It’s important to admit that regardless of having a partner, there will always be room for loneliness. According to a study by Harvard, it was reported that around 16% of people in committed relationships still report feeling chronically lonely for a plethora of reasons, including attachment insecurities, amongst the other challenges that love and affection bring. I am no different. Despite super strong support structures, I often feel lonely. That being said, I still think we should defend and protect our individual need for “aloneness”. Even with a partner that I love and a supportive set of friends, family, and colleagues, I often have an inherent need to be alone, quiet, and still. This may also be why the transition from city rat to mountain man has hit like a truck in the last few years. What’s that meme about the pills to hills pipeline?

In my opinion, there isn’t a set path that needs to be followed, no matter how hard society tries to push the “two kids, a pet and the white picket fence” idea. We are all individuals working on our own timelines, which are subject to change at any moment. Two years ago, I was single, very single and living my best life as a proudly self-proclaimed manwhore. I was having fun, meeting people and not taking anything seriously with regard to relationships. I was planning a move to Cape Town and had sort of made up my mind that seeing anyone seriously would only lead to heartbreak. Well, not even a week before my move, my mind shifted utterly when I met my now fiance and soon to be wife. This was most certainly not according to the plan. Before meeting her, I was very content on staying single, and marriage wasn’t even a thought that had ever crossed my mind, but hey, who the fuck are we to question what is meant to be. I was single and thriving, a term that, in conversations with peers, seems almost to bring a sense of resentment from married couples (I’ll be able to report to you all on that in November).

Lonely Boy Dan Humphrey Gossip Girl licensed Alamy

Sex and The City: Season 5, 2002, HBO licensed via Alamy

I think this paragraph by Dr Frank John Ninivaggi beautifully summarises the importance of mindful aloneness: “Viewing aloneness positively during certain life stages is crucial. Solitude holds significant value in both Eastern and Western traditions. Unlike loneliness, which implies deprivation, aloneness is empowering—a concept rich in meaning and practical application. Whether alone or with others, aloneness is viewed positively. Aloneness used wisely is a mindful growth mindset.” He goes on to state that we can reflect on the healthy aspects of social participation within these periods of mindful aloneness. At that moment, we see the bigger picture as if we were a bit too close to it before to appreciate and realise just how special it is.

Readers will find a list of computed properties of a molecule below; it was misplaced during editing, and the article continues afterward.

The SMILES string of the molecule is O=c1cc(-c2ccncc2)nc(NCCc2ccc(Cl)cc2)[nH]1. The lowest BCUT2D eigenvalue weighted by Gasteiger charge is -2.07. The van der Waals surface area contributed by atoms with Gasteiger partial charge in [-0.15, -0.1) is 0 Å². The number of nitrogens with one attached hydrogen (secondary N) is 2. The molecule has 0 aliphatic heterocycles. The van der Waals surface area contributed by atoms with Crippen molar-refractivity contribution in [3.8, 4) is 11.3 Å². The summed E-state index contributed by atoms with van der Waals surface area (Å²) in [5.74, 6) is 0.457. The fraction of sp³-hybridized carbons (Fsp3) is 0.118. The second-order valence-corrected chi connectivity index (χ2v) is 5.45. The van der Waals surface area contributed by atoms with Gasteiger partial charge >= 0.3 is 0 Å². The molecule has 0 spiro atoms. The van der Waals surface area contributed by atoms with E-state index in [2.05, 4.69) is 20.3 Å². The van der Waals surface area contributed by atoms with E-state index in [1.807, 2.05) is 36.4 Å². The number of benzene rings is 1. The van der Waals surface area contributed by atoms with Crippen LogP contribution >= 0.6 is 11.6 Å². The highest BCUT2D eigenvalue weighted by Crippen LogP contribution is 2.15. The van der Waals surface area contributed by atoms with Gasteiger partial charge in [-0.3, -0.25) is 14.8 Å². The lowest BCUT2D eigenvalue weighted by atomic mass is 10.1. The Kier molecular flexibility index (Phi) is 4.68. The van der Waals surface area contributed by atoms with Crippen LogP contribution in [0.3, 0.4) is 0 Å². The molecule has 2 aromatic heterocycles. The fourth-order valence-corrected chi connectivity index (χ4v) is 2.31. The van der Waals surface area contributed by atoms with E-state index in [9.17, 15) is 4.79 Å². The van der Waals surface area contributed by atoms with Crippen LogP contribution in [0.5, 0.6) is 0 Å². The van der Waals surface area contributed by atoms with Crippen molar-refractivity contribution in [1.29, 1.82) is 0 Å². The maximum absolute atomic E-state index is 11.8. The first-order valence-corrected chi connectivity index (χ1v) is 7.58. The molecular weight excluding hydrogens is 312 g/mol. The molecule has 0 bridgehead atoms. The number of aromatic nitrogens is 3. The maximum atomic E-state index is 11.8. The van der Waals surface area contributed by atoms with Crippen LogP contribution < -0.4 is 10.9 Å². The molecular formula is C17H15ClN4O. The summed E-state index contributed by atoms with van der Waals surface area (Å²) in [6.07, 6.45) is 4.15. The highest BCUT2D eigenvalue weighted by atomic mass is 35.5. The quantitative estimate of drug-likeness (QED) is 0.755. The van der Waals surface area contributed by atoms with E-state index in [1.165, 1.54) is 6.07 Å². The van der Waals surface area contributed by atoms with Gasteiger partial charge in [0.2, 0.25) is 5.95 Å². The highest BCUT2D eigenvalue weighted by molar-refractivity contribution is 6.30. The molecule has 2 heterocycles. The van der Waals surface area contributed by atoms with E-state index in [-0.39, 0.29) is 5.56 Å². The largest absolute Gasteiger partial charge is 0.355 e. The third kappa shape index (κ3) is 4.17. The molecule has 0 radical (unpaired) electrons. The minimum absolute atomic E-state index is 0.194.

It is the time to internalise those feelings of gratitude, love and care, to plant the seeds that you are loved and seen and that you yourself strive to fill the same role in the lives of others. That you don’t need someone else but that you choose to spend time with others because you want to not because you’re forced to. You might be in bed, in a dimly lit room, awake later than you should be, and yes, you may be alone, but you can be alone and absolutely thriving. 

I want to end with this extract from Dr. Julle-Daniere, as it is something that I preach a lot in these pieces. 

”We are surrounded by noise, all day long. Our senses are stimulated at all times. Even during our sleep, our ears are still perceiving the sounds around us, which in turn can affect the quality of our sleep. Creating silence around us, acoustic silence, but also attentional silence (when we stop looking for stimulation and shut ourselves from the world) and finally, physical silence (by the absence of movement, remaining still or walking slowly), can be extremely beneficial. Our brain does not shut down in those silent times, on the contrary: our thoughts wander, we daydream and listen to our inner thoughts, and our brain uses this time to remove all the waste created during the day. This form of silence is about shifting your attention from the outside world towards the inside of your body and your mind. This silent state brings a calmness that allows your body and your mind to recharge. Meditating is not about (or not only about) anchoring yourself in the present time; it should be about creating the headspace for your thoughts to drift away, focus on your breathing as a way to stimulate the wander. Which in turn can make you more creative and develop your instincts.”

Written by: Casey Delport